Ogilvy's Rohit Dubey, the ad’s copywriter as well as the voice-over artiste, explains how the magic took place...
We have a lot of people to thank for the services they've provided during lockdown. Doctors, retailers, law enforcement officers, delivery personnel, ambulance drivers... the list goes on.
One name, however, which doesn't immediately come to mind is that of truckers, or truck drivers. Yes, the people who drive those heavy-duty vehicles across India's national highways, ensuring essential goods reach the markets on time.
During lockdown, these truckers have come under immense pressure because interstate travel is barred. Yet, they have driven under great stress and hardships to reach their destinations, or as close to it as possible.
CEAT, the leading tyre maker, has now released an ad thanking them. Created by Ogilvy and called 'The Unsung Heroes', the minute-long film takes us on the same journey a trucker goes through. All throughout the ad, one can hear beautiful words about their life and times.
Rohit Dubey, group creative director, Ogilvy, says, "We've seen the lives of the truckers from all these years. They basically live out of their vehicles, which is like their second home... Their lives are tough, they have to fight against bad weather, terrain, and everything the system throws at them, from toll nakas to detours..."
The film mentions 'makaan chalte hain', which means 'homes that move'. Dubey says, "The driving metaphor of 'makaan chalte hai' came from the fact that they (truckers) practically live there, their 'grahisti' is inside that home and then to nuance that metaphor all the other lines came out..."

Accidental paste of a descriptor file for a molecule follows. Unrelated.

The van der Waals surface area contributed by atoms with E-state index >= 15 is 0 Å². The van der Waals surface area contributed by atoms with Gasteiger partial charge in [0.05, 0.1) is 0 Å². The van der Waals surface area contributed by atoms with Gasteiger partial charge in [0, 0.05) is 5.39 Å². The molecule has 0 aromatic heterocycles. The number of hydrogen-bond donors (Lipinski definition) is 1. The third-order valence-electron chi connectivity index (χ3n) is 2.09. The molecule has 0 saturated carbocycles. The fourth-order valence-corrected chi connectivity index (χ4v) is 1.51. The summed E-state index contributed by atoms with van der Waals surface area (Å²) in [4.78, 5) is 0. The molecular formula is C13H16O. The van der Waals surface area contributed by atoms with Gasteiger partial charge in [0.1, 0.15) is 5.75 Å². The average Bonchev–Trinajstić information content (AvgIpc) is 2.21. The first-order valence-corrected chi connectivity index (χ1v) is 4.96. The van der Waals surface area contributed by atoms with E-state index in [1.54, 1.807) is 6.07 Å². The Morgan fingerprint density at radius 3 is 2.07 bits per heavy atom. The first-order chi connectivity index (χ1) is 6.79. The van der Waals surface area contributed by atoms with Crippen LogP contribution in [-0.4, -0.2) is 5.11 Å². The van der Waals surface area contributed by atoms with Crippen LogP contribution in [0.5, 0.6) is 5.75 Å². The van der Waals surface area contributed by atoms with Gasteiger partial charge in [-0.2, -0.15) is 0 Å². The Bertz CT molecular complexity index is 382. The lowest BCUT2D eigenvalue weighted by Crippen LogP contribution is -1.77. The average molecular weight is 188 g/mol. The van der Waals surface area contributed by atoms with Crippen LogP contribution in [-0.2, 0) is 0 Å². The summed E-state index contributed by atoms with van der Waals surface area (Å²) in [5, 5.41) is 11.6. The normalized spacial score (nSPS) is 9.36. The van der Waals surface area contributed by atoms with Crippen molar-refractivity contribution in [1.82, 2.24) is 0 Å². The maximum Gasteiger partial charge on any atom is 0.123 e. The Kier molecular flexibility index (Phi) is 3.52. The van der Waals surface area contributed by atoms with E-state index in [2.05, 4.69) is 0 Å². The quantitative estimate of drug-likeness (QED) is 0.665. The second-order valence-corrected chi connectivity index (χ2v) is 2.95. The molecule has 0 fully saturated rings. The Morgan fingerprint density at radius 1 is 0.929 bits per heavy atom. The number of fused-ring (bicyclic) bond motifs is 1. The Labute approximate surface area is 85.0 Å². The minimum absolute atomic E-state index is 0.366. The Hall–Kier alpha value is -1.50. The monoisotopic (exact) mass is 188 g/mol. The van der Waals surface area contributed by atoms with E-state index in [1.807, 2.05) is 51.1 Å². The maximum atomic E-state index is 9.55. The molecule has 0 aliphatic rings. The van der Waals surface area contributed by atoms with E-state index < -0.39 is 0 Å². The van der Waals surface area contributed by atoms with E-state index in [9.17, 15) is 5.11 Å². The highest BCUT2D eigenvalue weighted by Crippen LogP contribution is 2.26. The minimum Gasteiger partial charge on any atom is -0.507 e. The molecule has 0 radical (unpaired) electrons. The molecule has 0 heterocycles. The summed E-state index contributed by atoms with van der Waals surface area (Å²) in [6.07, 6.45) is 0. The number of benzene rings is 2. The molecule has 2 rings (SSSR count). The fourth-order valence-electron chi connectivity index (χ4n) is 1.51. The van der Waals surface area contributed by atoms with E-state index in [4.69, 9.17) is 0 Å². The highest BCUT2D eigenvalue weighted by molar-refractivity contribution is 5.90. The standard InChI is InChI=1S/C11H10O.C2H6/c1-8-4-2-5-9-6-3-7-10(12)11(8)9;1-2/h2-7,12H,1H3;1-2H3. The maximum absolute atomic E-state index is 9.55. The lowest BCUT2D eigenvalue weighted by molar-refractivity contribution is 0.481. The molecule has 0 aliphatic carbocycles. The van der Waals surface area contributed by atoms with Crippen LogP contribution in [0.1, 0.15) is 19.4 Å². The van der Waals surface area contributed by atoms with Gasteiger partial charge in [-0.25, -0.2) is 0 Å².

The Ogilvy team played with the concept of 'The sun rises and the moon sets'. Says Dubey, "Travelling night and day, 'kai sooraj niklate, kai chaand dhalte hai' ('The sun rises and the moon sets'). We played a bit here because the truckers drive during the night, too, and so day and night are equal to them."
Speaking of the 'makaan chalte hai' metaphor, Dubey said, "In India, it's very poetic, outside, it is very generic." Why? Because there's a recreational vehicle (RV) and motor home culture in the west that does not exist in India, unless you count the movie 'Swades', which sort of introduced the concept to most Indians.
Dubey isn’t just the ad’s copywriter, but the voice-over artiste, too. "I recorded myself on my office laptop at 2 in the night because that's the time when the birds don't chirp (a positive sign of the lockdown, nature is blooming), and I voiced it in the way I wrote the ad," he tells us.
It is interesting to note that this is the second Ogilvy employee we've spoken to in a week who's also worked as the ad‘s voice-over artiste. The first being Piyush Pandey for an Asian Paints ad.
Dubey's response, "When leaders do it, juniors will follow..."
Most ads during lockdown include still images, or old footage. This one was clean, and the colour grading was excellent. It didn't look like an ad shot during lockdown.
"The clips are a mixed bunch of footage, which we bought from various vendors... and we were wary of the fact that it all seems pasted together, but somehow we managed a good colour tone and now it looks more homogeneous," explains Dubey.
"We weren't getting footage for the line '... hasi mazaak chutkule' because we wanted to show the rear of the truck, which said, 'has mat pagli, pyaar ho jayega', and things like that (we weren't getting footage for that because it's written in small at the back of the truck)... We had to stay satisfied with the shot of the driver and cleaner talking."
Despite the challenges, Dubey is happy that he got to work on this film. "In these times, the tyre category is so relevant. This is the right time for the brand to speak up, and we're glad we had this piece of communication showing solidarity at this time."